Entanglement, when marine animals become trapped or tangled in fishing gear, can be a problem, reports Kelvin Boot.

Above: Cabinet Secretary Fergus Ewing with some of the project partners. Left-right: Kirstie Dearing (SNH), Alistair Sinclair (SCFF), Noel Hawkins (BDMLR), Fergus Ewing MSP, David Donnan (SNH).

When the animal is a large whale, basking shark or leatherback turtle, the problem gets really big. For the animal it may result in death – often lingering – for the fisherman it can mean the loss of valuable catch, nets, lines and creels and be a threat to livelihood; there are no winners.

Recognising that this is a shared problem, and responding to a request from Scottish creelers, a unique partnership has come together to learn more about how, why and where it is happening and, most importantly, what can be done when a large animal becomes trapped, or better still how can it be prevented.

Alistair Sinclair, the national coordinator for the Scottish Creel Fishermen’s Federation instigated the project by getting together with Scottish Natural Heritage, British Divers Marine Life Rescue (BDMLR), and Whale and Dolphin Conservation to see what they could come up with to minimise entanglement occurrences, while another partner, the Scottish Marine Mammals Stranding Scheme, is asking fishermen to send photos of any dead or stranded animals, which can provide a wealth of information, even following their sad demise.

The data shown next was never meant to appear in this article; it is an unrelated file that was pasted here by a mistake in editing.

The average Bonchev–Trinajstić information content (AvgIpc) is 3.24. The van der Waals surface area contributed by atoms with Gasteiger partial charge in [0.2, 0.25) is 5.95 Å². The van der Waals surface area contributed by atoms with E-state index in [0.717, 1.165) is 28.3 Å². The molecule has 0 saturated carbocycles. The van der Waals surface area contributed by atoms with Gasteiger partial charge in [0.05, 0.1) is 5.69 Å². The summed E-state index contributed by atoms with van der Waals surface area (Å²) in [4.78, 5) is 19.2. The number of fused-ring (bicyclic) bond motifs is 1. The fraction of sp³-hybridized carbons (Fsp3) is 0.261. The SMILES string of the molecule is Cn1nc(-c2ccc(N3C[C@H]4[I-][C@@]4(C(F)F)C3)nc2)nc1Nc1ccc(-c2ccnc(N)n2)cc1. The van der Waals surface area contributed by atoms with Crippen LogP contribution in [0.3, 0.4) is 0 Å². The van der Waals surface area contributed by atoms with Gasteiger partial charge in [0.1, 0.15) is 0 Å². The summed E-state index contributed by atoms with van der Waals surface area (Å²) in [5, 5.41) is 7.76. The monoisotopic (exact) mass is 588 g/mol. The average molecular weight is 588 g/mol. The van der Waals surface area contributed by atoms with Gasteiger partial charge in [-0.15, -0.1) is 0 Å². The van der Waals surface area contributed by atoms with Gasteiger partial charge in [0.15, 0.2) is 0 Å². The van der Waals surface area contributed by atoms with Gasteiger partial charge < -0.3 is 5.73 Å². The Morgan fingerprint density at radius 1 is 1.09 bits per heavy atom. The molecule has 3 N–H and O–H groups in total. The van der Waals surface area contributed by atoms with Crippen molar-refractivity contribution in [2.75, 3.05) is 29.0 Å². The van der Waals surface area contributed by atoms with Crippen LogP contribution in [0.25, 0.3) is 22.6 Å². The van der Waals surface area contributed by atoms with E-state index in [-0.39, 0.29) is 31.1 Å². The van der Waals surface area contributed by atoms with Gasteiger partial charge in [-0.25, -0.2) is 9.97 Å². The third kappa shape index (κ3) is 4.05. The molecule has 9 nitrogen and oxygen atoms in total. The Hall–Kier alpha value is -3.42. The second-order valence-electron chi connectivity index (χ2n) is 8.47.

The booklet ‘Reducing the risk of entanglement in creel ropes for marine animals’ is available from the SCFF.

By working together and pooling knowledge and experience, the consortium has established protocols and guidelines on what to do and who to call if there is an incident or a stranding.

All of this is brought together in a credit-card-sized guide, which fits on a key ring and so is always handy. Further advice in the guide includes species identification, useful contact numbers and hints on setting gear to reduce the risk of entanglement.

So far, the initiative has met with enthusiasm from all sides. “The creel fishermen have been very responsive, they totally get what we’re trying to do, and are buying into it – that’s not a problem at all,” added Alistair Sinclair, who made the initial approaches to SNH.

David Donnan from SNH was in no doubt that ‘the success of the project is going to be built around all the different partners working together to achieve a solution’.
Noel Hawkins of BDMLR said: “It’s the fishing industry that is key to successfully releasing trapped animals. All the success cases we’ve had have involved the fishing industry, that’s a positive I’d like to emphasise; we’re keen to work with the fishermen.”

Fergus Ewing MSP and Cabinet Secretary responsible for fisheries made a point of discussing the project at the recent Scottish Inshore Fisheries Conference, when he stated: “These are great first steps, and the group will continue to work together alongside the fishing industry to share information that will reduce entanglements in future.”

BDMLR hopes that this initiative will be picked up in other parts of the UK, but in the meantime, for more information visit the SCFF website where you can also download a copy of the booklet.

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